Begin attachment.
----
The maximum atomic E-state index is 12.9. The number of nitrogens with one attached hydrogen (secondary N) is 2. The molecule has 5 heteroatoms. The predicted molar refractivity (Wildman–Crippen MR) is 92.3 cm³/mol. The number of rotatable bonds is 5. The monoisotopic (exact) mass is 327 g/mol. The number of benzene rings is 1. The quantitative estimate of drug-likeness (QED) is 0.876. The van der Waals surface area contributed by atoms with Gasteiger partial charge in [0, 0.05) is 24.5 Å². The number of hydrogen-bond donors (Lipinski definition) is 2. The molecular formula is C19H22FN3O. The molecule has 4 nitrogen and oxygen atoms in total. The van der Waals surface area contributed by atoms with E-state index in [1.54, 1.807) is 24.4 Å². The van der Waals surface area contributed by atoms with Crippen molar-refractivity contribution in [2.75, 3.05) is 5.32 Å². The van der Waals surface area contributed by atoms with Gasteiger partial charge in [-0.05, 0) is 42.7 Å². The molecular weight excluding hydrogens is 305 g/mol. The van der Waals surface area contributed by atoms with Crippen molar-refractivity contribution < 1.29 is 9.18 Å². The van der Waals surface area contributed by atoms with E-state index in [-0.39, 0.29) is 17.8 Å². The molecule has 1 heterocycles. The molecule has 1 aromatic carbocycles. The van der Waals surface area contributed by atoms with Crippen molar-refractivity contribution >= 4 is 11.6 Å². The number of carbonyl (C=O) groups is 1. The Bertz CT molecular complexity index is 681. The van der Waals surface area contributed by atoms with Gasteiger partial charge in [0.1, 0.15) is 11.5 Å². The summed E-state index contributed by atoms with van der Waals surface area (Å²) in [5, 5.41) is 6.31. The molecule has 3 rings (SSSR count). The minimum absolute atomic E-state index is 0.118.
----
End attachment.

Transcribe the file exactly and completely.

The maximum atomic E-state index is 12.9. The number of nitrogens with one attached hydrogen (secondary N) is 2. The molecule has 5 heteroatoms. The predicted molar refractivity (Wildman–Crippen MR) is 92.3 cm³/mol. The number of rotatable bonds is 5. The monoisotopic (exact) mass is 327 g/mol. The number of benzene rings is 1. The quantitative estimate of drug-likeness (QED) is 0.876. The van der Waals surface area contributed by atoms with Gasteiger partial charge in [0, 0.05) is 24.5 Å². The number of hydrogen-bond donors (Lipinski definition) is 2. The molecular formula is C19H22FN3O. The molecule has 4 nitrogen and oxygen atoms in total. The van der Waals surface area contributed by atoms with E-state index in [1.54, 1.807) is 24.4 Å². The van der Waals surface area contributed by atoms with Crippen molar-refractivity contribution in [2.75, 3.05) is 5.32 Å². The van der Waals surface area contributed by atoms with Gasteiger partial charge in [-0.05, 0) is 42.7 Å². The molecular weight excluding hydrogens is 305 g/mol. The van der Waals surface area contributed by atoms with Crippen molar-refractivity contribution < 1.29 is 9.18 Å². The van der Waals surface area contributed by atoms with E-state index in [-0.39, 0.29) is 17.8 Å². The molecule has 1 heterocycles. The molecule has 1 aromatic carbocycles. The van der Waals surface area contributed by atoms with Crippen molar-refractivity contribution >= 4 is 11.6 Å². The number of carbonyl (C=O) groups is 1. The Bertz CT molecular complexity index is 681. The van der Waals surface area contributed by atoms with Gasteiger partial charge in [0.1, 0.15) is 11.5 Å². The summed E-state index contributed by atoms with van der Waals surface area (Å²) in [5, 5.41) is 6.31. The molecule has 3 rings (SSSR count). The minimum absolute atomic E-state index is 0.118.